It is not unusual for engineering to ‘run in the family’ with a significant number of our members representing the third or fourth generation to have entered the profession. With interest in genealogy at an all-time high, the Institution’s archivists are helping members to find out more about their ancestors who worked in engineering in the past, with an innovative new event for family historians. At the same time, there is even more incentive to ‘raid the lost archives’ with the addition of 900 new images to the Institution’s picture gallery.
For many people the BBC’s programme Who Do You Think You Are? is unmissable television and has inspired the nation to delve into their family history and learn more about the lives of their ancestors: who they were and what they did. The Institution’s archive is a rich source of information on engineering professionals since the 1840s, and has increasingly been sought out by both members and the general public as they look to find out about their family history.
To address this growing interest, on 23 September 2010, the Institution of Mechanical Engineers, the Institution of Civil Engineers and the Institution of Engineering and Technology archives are holding a joint open day for family historians. The event will be held at the Institution of Mechanical Engineers and will offer a rare opportunity to talk with the professional custodians of the three archives and to see the stunning Elizabethan-style library, designed by Basil Slade in 1899.
The programme includes short talks on researching engineering ancestors, the international history of engineering, technical education and engineering in wartime.
Institution Archivist Laura Gardner commented: “The Institution’s Archive is a wealth of engineering history, which has been built up over the last 160 years. We want to make more people aware of the fantastic resources available, for family history, learning about our mechanical engineering heritage, as well as the lives and works of inspirational engineers such as Joseph Whitworth and George Stephenson.”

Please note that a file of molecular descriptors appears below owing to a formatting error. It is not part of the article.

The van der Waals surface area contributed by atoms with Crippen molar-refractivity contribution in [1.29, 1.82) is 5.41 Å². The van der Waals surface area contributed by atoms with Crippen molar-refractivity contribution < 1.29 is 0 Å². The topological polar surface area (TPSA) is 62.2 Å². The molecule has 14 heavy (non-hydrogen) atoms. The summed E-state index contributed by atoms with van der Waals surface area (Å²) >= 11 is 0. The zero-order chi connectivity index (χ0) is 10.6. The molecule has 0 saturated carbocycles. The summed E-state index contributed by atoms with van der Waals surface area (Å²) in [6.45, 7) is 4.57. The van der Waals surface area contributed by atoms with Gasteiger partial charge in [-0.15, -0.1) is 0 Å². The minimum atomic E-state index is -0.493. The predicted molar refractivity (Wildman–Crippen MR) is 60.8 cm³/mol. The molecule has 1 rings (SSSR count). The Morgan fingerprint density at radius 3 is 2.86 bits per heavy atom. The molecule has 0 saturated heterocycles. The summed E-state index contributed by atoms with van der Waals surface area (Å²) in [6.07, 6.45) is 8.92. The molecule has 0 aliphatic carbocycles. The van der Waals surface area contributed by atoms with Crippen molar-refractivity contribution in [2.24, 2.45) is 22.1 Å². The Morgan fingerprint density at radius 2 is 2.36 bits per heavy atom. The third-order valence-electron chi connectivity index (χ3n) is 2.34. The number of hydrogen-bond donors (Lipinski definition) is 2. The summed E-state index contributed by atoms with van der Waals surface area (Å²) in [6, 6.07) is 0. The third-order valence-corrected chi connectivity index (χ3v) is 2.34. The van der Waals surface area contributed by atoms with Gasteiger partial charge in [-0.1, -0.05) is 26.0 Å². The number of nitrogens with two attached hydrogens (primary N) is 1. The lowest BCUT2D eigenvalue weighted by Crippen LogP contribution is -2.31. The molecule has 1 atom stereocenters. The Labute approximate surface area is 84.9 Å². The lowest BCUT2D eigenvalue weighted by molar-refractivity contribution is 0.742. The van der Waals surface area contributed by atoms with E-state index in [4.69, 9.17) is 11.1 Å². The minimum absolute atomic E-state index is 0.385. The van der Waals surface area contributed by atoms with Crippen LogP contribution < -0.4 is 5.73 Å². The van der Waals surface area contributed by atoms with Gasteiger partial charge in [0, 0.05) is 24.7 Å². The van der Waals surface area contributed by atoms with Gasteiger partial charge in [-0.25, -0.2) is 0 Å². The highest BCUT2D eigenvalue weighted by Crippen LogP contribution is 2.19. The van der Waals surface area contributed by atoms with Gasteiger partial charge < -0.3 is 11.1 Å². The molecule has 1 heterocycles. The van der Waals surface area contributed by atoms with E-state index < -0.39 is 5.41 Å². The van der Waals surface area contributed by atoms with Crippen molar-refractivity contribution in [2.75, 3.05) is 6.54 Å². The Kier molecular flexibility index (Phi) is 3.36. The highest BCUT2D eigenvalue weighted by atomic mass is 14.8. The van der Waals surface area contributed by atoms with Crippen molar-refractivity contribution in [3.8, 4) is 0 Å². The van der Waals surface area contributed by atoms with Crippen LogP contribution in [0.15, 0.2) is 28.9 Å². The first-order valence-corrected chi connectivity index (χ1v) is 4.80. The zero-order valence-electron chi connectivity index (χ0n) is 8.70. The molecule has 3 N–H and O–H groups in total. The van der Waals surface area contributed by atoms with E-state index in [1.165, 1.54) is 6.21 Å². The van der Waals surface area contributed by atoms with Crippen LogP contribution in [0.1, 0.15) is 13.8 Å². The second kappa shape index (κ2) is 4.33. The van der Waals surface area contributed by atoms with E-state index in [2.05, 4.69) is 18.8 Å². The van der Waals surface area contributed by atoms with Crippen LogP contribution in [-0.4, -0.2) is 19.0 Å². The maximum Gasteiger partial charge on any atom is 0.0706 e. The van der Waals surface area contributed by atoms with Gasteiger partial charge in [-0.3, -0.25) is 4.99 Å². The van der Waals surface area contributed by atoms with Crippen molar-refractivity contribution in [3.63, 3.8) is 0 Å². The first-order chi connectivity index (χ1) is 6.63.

This event is of interest to anyone researching the history of civil, mechanical or electrical engineers and the engineering industry, and who would like to take a closer look at the historical records available. For further details please contact the IMechE archives at email@example.com or on 020 7973 1265.
900 new images added to the IMechE picture gallery
Over 900 exciting new images have recently been added to the Information and Library Service’s improved Picture Gallery, http://picturegallery.imeche.org. A number of important archive collections have been digitised which means that they can now be easily viewed for the first time.
These include 200 large historic drawings by the Nasmyth, Gaskell and Company, famous locomotive engineer David Joy and the Boulton and Watt Company. Most of these drawings are larger than A0 and difficult to handle, so online access for researchers will help ensure their long-term preservation, as well as widening access.
A collection of locomotive postcards dating 1897-1928 is the second addition. This collection is housed in the original photograph albums and is quite fragile, so it is wonderful that this historic resource is now available online
The other collection just digitised encompasses 400 photographs that chart the history of the D Napier and Son Company. The photograph collection begins with their earliest cars, and documents the company’s diversification into aircraft engines during the First World War as well as later engines such as the Sabre and Deltic.
Prints can be ordered in a selection of sizes and finishes. If you need a historic image for an event, publication or for personal use, please take a look and the library team will be happy to supply you with a copy.
Image illustrating the Engineering Your Family History event is courtesy of the IET archive.